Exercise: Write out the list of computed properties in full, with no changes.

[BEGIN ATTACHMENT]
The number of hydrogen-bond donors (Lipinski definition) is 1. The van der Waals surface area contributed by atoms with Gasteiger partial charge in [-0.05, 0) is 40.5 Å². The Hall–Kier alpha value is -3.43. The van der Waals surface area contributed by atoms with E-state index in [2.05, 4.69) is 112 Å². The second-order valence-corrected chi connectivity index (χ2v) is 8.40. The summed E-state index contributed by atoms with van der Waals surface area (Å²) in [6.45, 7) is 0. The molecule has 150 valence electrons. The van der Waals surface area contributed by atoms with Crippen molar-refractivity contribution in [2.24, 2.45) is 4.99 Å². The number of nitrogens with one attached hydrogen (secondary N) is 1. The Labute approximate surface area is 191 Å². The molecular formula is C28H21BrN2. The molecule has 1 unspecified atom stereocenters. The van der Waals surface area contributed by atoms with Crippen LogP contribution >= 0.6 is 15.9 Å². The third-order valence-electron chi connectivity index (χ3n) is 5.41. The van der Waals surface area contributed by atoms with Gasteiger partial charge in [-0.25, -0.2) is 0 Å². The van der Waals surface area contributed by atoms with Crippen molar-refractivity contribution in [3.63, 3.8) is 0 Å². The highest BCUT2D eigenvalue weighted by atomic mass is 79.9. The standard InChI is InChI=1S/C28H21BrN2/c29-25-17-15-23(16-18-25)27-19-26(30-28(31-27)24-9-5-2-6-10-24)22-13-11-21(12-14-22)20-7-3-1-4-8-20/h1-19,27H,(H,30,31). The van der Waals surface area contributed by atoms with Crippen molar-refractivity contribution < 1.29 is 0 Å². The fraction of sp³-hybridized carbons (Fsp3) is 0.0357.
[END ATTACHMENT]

The number of hydrogen-bond donors (Lipinski definition) is 1. The van der Waals surface area contributed by atoms with Gasteiger partial charge in [-0.05, 0) is 40.5 Å². The Hall–Kier alpha value is -3.43. The van der Waals surface area contributed by atoms with E-state index in [2.05, 4.69) is 112 Å². The second-order valence-corrected chi connectivity index (χ2v) is 8.40. The summed E-state index contributed by atoms with van der Waals surface area (Å²) in [6.45, 7) is 0. The molecule has 150 valence electrons. The van der Waals surface area contributed by atoms with Crippen molar-refractivity contribution in [2.24, 2.45) is 4.99 Å². The number of nitrogens with one attached hydrogen (secondary N) is 1. The Labute approximate surface area is 191 Å². The molecular formula is C28H21BrN2. The molecule has 1 unspecified atom stereocenters. The van der Waals surface area contributed by atoms with Crippen LogP contribution >= 0.6 is 15.9 Å². The third-order valence-electron chi connectivity index (χ3n) is 5.41. The van der Waals surface area contributed by atoms with Gasteiger partial charge in [-0.25, -0.2) is 0 Å². The van der Waals surface area contributed by atoms with Crippen molar-refractivity contribution in [3.63, 3.8) is 0 Å². The highest BCUT2D eigenvalue weighted by atomic mass is 79.9. The standard InChI is InChI=1S/C28H21BrN2/c29-25-17-15-23(16-18-25)27-19-26(30-28(31-27)24-9-5-2-6-10-24)22-13-11-21(12-14-22)20-7-3-1-4-8-20/h1-19,27H,(H,30,31). The van der Waals surface area contributed by atoms with Crippen molar-refractivity contribution < 1.29 is 0 Å². The fraction of sp³-hybridized carbons (Fsp3) is 0.0357.